For Hollywood Presbyterian Hospital in Los Angeles, the cryptolocker threat became all too real. This attack may have been targeted, as the hackers requested $3.4 million to unlock the hospital’s computer systems. More or less everything in the facility is tied to the computers, even the emergency room. For now, that means some patients requiring certain equipment or testing have been moved while the facility works off paper.
Cryptolockers aren’t the only malware that can take down your IT systems. Botnets hijacking your resources, rootkits granting administrative access, spyware collecting data, Trojans, viruses, and worms can all restrict or remove access to the applications, files, and data your business needs to operate.
Cloud backup can be a great tool to restore normal operations if your systems are completely inoperable due to malware.
Hybrid cloud remains the most popular option for cloud infrastructure, as more and more businesses have an active hybrid environment or plan to adopt one. A recent EMC and IDG Research survey found that 88% of respondents believe hybrid cloud is ‘important’ or ‘critical’ to enable digital business transformation. The results seem to indicate what EMC calls one of the only things industry experts can agree on: hybrid is the future of enterprise IT infrastructure.
Meanwhile, RightScale's State of the Cloud report finds that 71% have already adopted hybrid. Are you following suit?
Green House Data has a strong chili game — green chili to be precise (how could we make anything else?). A team of our Cheyenne employees has entered and won the Laramie Chili Cook-off at Jubilee days, taking People’s Choice for green chili in 2014 and First Place green chili in 2015. Last week, they took their recipe to the Boys & Girls Club of Cheyenne Chili Challenge in Cheyenne, coming away with a Second Place finish in the green chili category.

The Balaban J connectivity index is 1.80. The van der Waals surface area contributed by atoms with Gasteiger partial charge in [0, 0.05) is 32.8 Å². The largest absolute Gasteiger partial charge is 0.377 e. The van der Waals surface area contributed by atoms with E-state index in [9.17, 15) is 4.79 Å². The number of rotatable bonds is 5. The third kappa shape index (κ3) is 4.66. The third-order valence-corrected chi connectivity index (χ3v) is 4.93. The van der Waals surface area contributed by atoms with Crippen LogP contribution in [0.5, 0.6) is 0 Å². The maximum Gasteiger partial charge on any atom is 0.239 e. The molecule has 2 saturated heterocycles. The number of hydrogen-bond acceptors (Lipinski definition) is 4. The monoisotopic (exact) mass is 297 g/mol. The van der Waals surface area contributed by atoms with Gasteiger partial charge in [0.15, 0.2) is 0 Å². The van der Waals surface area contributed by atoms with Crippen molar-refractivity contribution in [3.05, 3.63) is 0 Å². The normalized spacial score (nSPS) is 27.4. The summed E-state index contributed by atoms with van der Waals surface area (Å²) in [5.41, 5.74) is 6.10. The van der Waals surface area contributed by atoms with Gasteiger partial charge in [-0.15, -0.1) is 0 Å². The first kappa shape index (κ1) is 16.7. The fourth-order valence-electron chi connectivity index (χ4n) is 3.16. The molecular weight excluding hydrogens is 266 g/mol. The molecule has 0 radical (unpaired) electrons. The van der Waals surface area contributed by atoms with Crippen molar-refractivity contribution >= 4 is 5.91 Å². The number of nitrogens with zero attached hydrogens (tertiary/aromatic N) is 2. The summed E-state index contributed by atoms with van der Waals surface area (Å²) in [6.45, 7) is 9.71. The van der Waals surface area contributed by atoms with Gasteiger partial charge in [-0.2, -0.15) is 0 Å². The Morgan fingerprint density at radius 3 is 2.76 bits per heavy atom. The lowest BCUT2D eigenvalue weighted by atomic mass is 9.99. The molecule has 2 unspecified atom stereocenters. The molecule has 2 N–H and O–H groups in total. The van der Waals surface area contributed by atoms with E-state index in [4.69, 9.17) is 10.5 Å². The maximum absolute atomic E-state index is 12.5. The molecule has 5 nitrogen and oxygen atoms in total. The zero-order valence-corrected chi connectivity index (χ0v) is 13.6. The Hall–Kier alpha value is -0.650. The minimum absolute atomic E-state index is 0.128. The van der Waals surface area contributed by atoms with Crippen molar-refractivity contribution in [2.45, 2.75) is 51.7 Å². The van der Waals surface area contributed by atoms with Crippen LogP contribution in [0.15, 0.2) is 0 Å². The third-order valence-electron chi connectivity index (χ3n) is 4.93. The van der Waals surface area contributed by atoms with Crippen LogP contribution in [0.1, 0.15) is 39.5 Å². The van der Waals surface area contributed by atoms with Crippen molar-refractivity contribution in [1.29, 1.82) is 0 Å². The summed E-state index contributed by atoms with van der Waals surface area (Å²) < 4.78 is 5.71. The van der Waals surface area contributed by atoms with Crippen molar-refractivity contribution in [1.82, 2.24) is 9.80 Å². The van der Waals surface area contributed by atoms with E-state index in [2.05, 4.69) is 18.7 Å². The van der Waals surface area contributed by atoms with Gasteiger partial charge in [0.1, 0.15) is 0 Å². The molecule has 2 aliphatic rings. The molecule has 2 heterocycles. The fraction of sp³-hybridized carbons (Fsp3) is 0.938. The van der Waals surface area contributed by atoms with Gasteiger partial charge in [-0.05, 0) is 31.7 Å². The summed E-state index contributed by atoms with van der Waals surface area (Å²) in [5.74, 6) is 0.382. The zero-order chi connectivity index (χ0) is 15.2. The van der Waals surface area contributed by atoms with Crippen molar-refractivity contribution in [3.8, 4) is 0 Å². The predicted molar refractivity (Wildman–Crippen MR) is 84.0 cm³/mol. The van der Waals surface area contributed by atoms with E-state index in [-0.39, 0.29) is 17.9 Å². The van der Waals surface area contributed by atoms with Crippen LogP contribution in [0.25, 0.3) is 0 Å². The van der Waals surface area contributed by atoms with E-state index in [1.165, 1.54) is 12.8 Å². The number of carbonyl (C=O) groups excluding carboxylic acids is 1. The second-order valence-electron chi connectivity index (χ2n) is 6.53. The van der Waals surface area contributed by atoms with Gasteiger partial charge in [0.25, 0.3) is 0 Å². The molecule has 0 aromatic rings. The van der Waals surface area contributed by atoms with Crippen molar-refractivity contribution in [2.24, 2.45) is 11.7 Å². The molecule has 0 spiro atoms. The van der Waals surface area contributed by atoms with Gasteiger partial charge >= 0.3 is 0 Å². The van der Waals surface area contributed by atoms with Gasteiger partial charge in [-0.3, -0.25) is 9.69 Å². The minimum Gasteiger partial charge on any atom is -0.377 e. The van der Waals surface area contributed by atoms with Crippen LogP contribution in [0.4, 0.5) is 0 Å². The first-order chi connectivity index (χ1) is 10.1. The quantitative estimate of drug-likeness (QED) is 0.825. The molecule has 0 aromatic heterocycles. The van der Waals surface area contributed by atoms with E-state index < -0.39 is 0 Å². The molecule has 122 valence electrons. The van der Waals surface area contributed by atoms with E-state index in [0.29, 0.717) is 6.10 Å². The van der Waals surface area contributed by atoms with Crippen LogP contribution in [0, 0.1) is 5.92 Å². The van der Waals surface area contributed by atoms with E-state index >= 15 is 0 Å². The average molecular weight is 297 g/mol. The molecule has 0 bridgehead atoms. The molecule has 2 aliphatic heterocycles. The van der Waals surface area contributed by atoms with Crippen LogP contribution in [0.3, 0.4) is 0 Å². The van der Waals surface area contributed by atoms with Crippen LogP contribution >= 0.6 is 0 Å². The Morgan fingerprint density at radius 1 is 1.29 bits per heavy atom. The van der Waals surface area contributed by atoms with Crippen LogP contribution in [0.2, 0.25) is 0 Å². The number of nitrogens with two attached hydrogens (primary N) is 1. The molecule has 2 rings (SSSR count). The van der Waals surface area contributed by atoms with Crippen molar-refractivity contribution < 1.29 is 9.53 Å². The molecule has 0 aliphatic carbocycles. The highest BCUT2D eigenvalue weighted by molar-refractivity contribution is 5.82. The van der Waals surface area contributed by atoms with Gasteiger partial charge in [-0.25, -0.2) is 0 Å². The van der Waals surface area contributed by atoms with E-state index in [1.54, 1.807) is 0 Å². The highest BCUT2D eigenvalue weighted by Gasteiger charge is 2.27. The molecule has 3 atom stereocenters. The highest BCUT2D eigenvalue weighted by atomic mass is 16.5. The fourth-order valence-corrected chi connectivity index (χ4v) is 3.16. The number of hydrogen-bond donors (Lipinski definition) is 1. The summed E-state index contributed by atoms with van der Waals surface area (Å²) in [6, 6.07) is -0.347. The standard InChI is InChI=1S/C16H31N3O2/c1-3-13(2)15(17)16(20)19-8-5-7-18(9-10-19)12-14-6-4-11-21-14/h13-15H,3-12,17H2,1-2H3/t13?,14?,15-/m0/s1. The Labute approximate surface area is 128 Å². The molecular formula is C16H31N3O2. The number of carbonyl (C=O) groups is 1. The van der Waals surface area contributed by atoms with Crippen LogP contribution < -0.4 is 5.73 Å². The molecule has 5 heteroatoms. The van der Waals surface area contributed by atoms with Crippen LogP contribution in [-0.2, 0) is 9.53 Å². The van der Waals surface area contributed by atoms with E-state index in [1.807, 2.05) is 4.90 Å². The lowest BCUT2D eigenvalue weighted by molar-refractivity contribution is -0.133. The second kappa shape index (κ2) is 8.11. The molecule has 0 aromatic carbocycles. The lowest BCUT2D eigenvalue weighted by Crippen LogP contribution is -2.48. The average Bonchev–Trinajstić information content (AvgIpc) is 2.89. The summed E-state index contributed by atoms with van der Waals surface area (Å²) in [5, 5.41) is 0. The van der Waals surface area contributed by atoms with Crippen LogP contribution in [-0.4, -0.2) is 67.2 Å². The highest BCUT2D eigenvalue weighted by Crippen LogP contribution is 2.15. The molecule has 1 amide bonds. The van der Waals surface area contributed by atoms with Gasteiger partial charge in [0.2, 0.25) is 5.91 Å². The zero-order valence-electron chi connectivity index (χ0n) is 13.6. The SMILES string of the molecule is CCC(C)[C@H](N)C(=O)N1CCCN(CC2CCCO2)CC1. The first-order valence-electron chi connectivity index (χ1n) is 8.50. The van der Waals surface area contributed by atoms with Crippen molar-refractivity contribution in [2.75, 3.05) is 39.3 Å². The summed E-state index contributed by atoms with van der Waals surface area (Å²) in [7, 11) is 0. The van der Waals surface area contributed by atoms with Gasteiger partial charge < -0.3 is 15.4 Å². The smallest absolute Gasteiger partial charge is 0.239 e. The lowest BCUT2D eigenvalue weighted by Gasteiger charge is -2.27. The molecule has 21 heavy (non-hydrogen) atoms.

The event raised money to support the organization via tickets and sponsorships, and had great attendance with 18 teams serving 34 different chili varieties.
Read on to get the award winning green chili recipe!
Even enterprise and midmarket companies, who traditionally have been able to afford to purchase and run their own IT infrastructure, have seen the writing on the wall: it is soon going to be too cost-prohibitive and time consuming to buy and administrate their own on-premise systems. While not everyone is cloud-first, hybrid is starting to gain significant ground.
At the same time, storage requirements are ballooning rapidly. As more devices are connected, more data is collected, and more of business processes go digital, storage needs continue to pile up (plus there’s all that pesky backup data you’ve been holding onto for decades already).
What does the future of enterprise IT storage look like, then? Increasingly, it will be software-defined. Gartner reports that by 2019, 70% of existing storage array products will be available as software-only versions. Software defined storage (SDS) technology enables both object and block/file level storage to be moved across virtualized environments, enabling portability, scalability, vendor agnosticism, and the ability to reuse old or commodity hardware as additional storage.
The writing was on the wall as far back as the ‘80s: IPv4, the fourth version of the Internet Protocol, a standards-based routing method for the vast majority of Internet traffic, was going to run out of addresses. Finally, last year, the American Registry for Internet Numbers (ARIN) ran out of their supply of IPv4 addresses. Although official exhaustion was reached in 2011, network design and routing tricks prolonged the supply, as did the trading of IP addresses on the open market.
Read on to learn how the switch to the relatively new IPv6 affects data centers. But first, a quick primer on IP addresses in general.